I received this book from Netgalley/the publisher in exchange for an honest review.
I was not familiar with author Martine Leavitt when I received the opportunity to review her novel Calvin, but I was intrigued by the premise. My oldest daughter is a huge fan of Calvin and Hobbes, and her passion has helped me to rediscover a comic strip from my youth. I used to love reading Calvin and Hobbes with my father, who passed away a few years ago, so it is very special that my daughter loves Calvin and Hobbes as much as he did.
I do want to clarify that Leavitt’s novel Calvin is intended for a young adult audience. Calvin is the story of a young man named Calvin who believes he has a personal connection to the famous comic strip. Not only does he share a name with Calvin, but he also has a stuffed tiger named Hobbes, and he was born on the day the last strip was published. The stuffed Hobbes was lost in a washing machine accident years ago, but he has returned- except this time, Calvin is the only one who can hear Hobbes talking. This is one of the reasons that lead to Calvin’s diagnosis with schizophrenia. He is convinced that there is a connection between his life and the fictional Calvin. He needs to persuade Bill Watterson to draw one last strip in order to cure his schizophrenia. So, Calvin decides to walk across a frozen Lake Erie with his neighbor Susie in order to meet Bill Watterson.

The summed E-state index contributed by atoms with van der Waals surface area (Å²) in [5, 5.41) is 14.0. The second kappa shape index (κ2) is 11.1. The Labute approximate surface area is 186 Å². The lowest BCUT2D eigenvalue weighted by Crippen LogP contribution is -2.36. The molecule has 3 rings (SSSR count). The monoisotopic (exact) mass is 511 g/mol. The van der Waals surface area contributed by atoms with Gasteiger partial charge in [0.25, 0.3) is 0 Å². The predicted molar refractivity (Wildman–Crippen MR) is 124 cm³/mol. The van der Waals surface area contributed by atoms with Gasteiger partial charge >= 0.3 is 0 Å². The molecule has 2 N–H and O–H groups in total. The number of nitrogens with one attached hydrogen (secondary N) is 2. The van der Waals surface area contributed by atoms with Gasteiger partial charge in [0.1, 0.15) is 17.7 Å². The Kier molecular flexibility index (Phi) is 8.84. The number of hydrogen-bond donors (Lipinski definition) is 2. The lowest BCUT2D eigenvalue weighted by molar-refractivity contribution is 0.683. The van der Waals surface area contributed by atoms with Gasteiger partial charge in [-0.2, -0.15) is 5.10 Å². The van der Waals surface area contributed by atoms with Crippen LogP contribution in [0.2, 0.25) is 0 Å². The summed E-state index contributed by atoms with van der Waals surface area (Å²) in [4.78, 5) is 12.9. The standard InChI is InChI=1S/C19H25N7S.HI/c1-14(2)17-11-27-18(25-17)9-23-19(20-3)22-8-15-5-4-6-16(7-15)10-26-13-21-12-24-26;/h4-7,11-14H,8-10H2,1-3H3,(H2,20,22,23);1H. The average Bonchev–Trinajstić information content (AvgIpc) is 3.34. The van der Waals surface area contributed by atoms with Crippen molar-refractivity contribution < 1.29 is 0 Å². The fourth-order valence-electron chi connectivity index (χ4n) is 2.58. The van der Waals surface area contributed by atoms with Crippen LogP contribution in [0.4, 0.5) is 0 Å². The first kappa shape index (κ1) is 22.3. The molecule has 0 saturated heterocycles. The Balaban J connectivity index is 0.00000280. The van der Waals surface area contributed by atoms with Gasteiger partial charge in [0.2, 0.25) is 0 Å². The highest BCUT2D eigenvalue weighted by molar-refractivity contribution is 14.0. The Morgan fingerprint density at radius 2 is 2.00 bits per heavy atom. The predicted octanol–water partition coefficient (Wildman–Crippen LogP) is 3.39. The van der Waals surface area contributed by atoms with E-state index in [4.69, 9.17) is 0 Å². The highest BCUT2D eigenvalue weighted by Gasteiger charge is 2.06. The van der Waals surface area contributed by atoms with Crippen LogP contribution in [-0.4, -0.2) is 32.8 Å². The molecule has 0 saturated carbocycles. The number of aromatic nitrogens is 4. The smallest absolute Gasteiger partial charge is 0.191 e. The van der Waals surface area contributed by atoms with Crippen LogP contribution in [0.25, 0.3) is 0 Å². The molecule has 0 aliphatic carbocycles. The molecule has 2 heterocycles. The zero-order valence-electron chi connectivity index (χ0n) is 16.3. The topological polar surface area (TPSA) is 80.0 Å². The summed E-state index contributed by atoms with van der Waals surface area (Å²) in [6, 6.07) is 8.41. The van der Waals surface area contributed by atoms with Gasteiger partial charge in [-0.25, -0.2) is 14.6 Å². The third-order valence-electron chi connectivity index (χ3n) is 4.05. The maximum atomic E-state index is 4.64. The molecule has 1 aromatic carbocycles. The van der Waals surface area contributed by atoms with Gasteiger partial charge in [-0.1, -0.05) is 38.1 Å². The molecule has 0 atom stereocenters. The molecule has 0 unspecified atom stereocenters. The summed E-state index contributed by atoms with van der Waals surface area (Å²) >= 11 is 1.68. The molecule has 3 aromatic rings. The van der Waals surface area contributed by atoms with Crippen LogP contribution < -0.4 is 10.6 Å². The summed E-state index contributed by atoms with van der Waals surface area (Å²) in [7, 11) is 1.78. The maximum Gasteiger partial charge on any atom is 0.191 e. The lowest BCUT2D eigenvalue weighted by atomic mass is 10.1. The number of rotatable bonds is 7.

The most wonderful thing about this book is that it brings awareness of mental illness. Schizophrenia affects millions of people around the world, but it has been highly stigmatized. Calvin is an extremely likeable narrator. His plan for a cure is completely unrealistic, but I couldn’t help but root for him. At times, Leavitt brings a sense of lightness to a serious subject, but it’s clear that Calvin is tormented by Hobbes and he is willing to do anything to get Hobbes to leave him alone.
While I do not want to give too much away, I will vaguely allude to a more suitable treatment plan being put into place eventually. But during the story, we are treated to a magical journey. Calvin and Susie have many surreal experiences as they travel across the frozen lake. Part of this is due to a narrator whose sense of reality is distorted, but there truly does seem to be something magical happening to Calvin and Susie during their journey.
I would recommend Calvin. As I have mentioned, this book is best suited for a young adult audience. This is a unique reading experience about growing up, friendship, and compassion. The premise might be outlandish, but it also provides the reader with a real look at schizophrenia, and in many regards, Calvin is just like any other teenager.